According to that account, D. was a youth of today's Ripacandida (PZ) in Basilicata who entered the community of Montevergine in the late twelfth century, was put to work tending animals and vineyards at its monastery of Massadiruta, came to be known by the locals as a person of great virtue, and who after a few years died at the age of nineteen. Another few years later (said to be in 1202), citizens of Ripacandida went to the monastery to retrieve D.'s body but shortly after leaving that place with it were forced by the people of today's Auletta (SA) to yield one of his arms to them. Thus far Renda.
Renda's story, which has resemblances to the Vita of St. Conus of Diano (3. June), may derive both the saint's name and his youth from an earlier south Italian cult of a St. Donatus who in recent times has been identified with D. of Arezzo (7. August) but who in contradistinction to that D.'s ordinary construction is instead thought of as very youthful (hence the boy-bishop or teenaged bishop of modern representations of D. of Arezzo at e.g. Ripacandida and Montesano [LE] on the Salentine peninsula in Apulia). The cult of that Donatus at Ripacandida, whose church is dedicated to him, is at least as old as 1152. If today's D. did exist historically, he will have been named for his town's patron saint.
Curiously, our D.'s cult also exists at Civita di Bagnoregio (VT) in northern Lazio, though he may not have been the original titular of the once "romanesque" chiesa di San Donato in this recently revived tourist destination situated in D. of Arezzo's "home" territory. Here's a view of that church (partly rebuilt very early in the sixteenth century):
D. is Auletta's patron saint. His arm reliquary there is housed in that town's much rebuilt chiesa di San Nicola de Mira. In the absence of a view of that treasure, herewith a view of Auletta's recent (1963) cappella di San Donato, erected in gratitude for the saint's having saved the local populace from the bombings of World War II (it's close to a railway tunnel in which fleeing citizens set up a temporary shrine to D.).
Since at least the eighteenth century Auletta has had an arm relic said to be of D. (it also has arm relics of two other saints popular in the region, Vitus and Blaise/Biaggio). It seems likely that by the end of the fifteenth century there was a cult of a youthful St. D. both there and at the nearby monastery of Sant'Onofrio (now of Santi Onofrio e Donato) at Petina, where an estate church of that dedication had been given to Montevergine in 1192 and where by 1208 the latter abbey was operating a grange and priory. The Ripacandida connection appears to have been Renda's invention.
In the eighteenth century Montevergine persuaded the Congregation of Rites to confirm D.'s cult _ab immemorabili_. Permitted, with a Mass and Office, first for the Benedictine community of Montevergine (of course including the monastery at Petina), it was soon extended to Auletta and later to Ripacandida and to the dioceses of Rapolla and of Melfi. At Ripacandida our D. (who has yet to grace the pages of the RM) is called San Donatello to distinguish him from its patron, D. of Arezzo.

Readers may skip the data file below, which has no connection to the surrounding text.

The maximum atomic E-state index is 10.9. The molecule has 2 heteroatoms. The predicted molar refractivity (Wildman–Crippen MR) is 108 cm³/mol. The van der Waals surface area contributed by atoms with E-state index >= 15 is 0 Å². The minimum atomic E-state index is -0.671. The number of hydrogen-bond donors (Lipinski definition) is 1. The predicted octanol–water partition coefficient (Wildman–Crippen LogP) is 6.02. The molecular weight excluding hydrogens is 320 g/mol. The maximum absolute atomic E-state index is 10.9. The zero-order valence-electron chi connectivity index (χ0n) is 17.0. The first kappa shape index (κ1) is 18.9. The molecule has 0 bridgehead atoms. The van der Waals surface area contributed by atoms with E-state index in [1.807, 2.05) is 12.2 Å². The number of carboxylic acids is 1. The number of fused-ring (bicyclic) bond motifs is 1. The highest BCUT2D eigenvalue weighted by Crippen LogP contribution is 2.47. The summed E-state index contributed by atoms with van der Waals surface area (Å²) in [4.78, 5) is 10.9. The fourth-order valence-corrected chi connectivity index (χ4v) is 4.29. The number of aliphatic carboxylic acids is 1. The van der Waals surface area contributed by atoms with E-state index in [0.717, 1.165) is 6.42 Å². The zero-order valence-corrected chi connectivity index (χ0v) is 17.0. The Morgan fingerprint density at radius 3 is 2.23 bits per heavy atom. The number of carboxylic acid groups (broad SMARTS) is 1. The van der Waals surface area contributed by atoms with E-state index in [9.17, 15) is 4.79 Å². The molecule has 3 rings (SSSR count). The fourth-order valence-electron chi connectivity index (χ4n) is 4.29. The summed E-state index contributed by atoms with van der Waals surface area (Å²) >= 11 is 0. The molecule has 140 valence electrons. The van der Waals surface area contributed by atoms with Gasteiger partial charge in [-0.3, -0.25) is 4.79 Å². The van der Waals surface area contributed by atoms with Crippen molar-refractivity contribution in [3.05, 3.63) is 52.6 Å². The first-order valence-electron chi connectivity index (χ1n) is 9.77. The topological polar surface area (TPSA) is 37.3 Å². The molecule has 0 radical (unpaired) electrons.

6) Clare of Montefalco (d. 1308). C. (also C. of the Cross), a contemplative, visionary, and reported ecstatic, has an immediately posthumous Vita (by Berengario di Donadio, a.k.a. B. de Sant'Africano; BHL 1818, 1818b) commissioned by the vicar of the bishop of Spoleto. From this we learn that even as a child in her home town, today's Montefalco (PG) in Umbria, she was very devout and lived very ascetically. An older sister, Giovanna, was a secular Franciscan tertiary and at the age of six C. was permitted to join her community. In 1290, when C. will have been in her early twenties, these women were permitted by the bishop of Spoleto to enter religion as Augustinian sisters; in the following year Giovanna died and C. was elected to succeed her as abbess. She had a special devotion to Christ's cross, which she is said to have seen implanted in her heart by Christ in a vision.
After C.'s death her body was opened and her heart was removed; signs of Christ's passion were reported to have been found on it. A canonization process was begun in 1316. In 1624 C.'s cult was confirmed, with a Mass and Office, for the Augustinians and for the diocese of Spoleto. C. entered the RM in 1673; in 1881 she was canonized for the Roman church as a whole. C.'s reputedly incorrupt remains repose in the seventeenth-century church dedicated to her at Montefalco, part of whose predecessor of 1430 survives as its cappella della Santa Croce. A black-and-white reproduction of one of that chapel's earlier fifteenth-century frescoes is here (for those with access to Google Books):
Two views in color of the central fresco of the crucified Jesus:
Some view's of C. relics are here (but, as often, the church is misidentified; its true name is Santa Chiara della Croce):
A closer view of the saint's heart:
And here's C. herself:
The adjacent convento di Santa Chiara houses a fresco portrait of C. said to have been painted by Benozzo Gozzoli in 1452 and reproduced differently on these pages:
(last year's post lightly revised and with the addition of Jeroen)